Trip Start Dec 15, 2009
92Trip End Aug 27, 2010
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As we strolled through the park we didn’t have to look very hard as the deer were more or less everywhere, although their density was distinctly higher near to the cookie stands….
As lunch time came and went and Alex’s belly began to growl (nothing new here) we filled the cavern with some delicious and seriously filling baked sweet potato before finding ourselves at another temple. This one had hundreds of stone lanterns on the approach which were quite spectacular. Inside the temple (as with most of the Japanese temples that we have visited) it was possible to buy your "fortune", even in English and presented in the mouth of a little wooden deer. Lauren was so taken with these that she was allowed to choose one, but the fortune revelation must wait until her birthday…..
Our final stop on our Nara tour was Daibutsu temple, home to the world’s largest Buddha statue… maybe he’d had a few too many of the baked potatoes? We thought we’d see that in the reclining Buddha in Thailand, but had to check this one out too. We’re still not sure how “largest Buddha” is classified, but this one was certainly pretty big and portly
Having fed the last of the deer cookies to the rather overweight deer (at the end of the day most were pretty blasť about taking the offerings), we made our way to the train station and were back in Kyoto in time for dinner.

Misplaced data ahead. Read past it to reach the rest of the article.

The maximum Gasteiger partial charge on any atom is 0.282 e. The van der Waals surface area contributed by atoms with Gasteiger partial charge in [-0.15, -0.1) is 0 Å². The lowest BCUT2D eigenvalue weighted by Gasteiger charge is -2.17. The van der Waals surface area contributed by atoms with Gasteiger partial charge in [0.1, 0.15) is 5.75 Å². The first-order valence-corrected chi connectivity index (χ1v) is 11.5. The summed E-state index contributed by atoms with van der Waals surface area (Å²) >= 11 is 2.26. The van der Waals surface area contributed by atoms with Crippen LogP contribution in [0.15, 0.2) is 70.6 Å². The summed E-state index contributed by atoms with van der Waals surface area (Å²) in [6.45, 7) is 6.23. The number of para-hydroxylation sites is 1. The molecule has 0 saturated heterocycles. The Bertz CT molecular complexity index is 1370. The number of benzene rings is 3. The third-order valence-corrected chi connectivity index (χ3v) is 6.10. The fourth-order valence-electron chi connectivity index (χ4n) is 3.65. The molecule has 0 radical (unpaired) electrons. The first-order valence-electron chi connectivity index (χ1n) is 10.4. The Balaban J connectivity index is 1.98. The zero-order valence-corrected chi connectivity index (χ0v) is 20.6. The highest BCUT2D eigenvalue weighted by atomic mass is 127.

Having enjoyed our time in Kyoto, it was time to bid a fond farewell, though not until we had done a little more shopping and taken our trinkets to the post office. Again, the postal service was more efficient and less expensive than its North American cousins!
With that, we took our final Japanese train (another slow one) from Kyoto to Kobe where we spent our final night. Although Kobe probably has lots to offer, we really didn’t see too much of it. Having checked in to our hotel, and heading back down to the centre to find some dinner, we stocked up at the grocery store for our next adventure.
Early on Tuesday morning we’ll be making our way to the Kobe port terminal. Yes, that’s right, I did say port, not airport. We will be leaving Japan on a slow boat to China. The Kobe to Shanghai ferry takes 49 hours….we have (hopefully) booked a private cabin, but have learned to not get our hopes up too early on this kind of thing. See you in China in a few days time!